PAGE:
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A Princeton researcher and his international collaborators have used lasers to peek into the complex relationship between a single electron and its environment, a breakthrough that could aid the development of quantum computers.

The technique reveals how an isolated electron and its surroundings develop a relationship known as a Kondo state -- a state of matter that is of great interest to physicists and engineers. The results not only yield insights into a long-standing quandary in theoretical physics, but also may help scientists understand how to store information at the smallest possible scales, which would open vast new realms of computing power.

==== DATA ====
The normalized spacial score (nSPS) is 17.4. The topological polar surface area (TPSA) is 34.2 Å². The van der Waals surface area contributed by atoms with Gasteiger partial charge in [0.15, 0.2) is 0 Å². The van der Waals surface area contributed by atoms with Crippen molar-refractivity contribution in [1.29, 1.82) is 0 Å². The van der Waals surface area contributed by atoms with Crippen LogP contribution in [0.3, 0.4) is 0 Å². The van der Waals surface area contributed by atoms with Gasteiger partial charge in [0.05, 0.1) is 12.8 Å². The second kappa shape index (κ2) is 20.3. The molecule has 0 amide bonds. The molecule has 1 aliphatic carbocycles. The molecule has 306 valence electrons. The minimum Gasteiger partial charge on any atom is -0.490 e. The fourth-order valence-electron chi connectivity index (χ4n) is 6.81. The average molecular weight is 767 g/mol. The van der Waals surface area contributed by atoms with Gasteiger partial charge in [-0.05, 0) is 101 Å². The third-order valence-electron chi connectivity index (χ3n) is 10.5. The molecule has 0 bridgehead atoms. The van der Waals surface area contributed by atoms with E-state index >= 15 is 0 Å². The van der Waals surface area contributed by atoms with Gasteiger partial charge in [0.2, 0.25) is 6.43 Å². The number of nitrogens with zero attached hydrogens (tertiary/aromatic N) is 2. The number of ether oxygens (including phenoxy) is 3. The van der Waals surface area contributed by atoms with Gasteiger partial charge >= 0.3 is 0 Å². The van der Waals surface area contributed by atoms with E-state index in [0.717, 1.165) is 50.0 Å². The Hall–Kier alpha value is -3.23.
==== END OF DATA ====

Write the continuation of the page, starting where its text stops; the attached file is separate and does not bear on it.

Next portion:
"What we've done is illuminate the private life of a single electron," said Hakan Tureci, an assistant professor of electrical engineering at Princeton and a lead researcher on the project. "It's taken nearly a century to isolate, control and probe a single electron in this way -- an extraordinary feat enabled by quantum theory, cryogenics and nanotechnology."

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Category: Science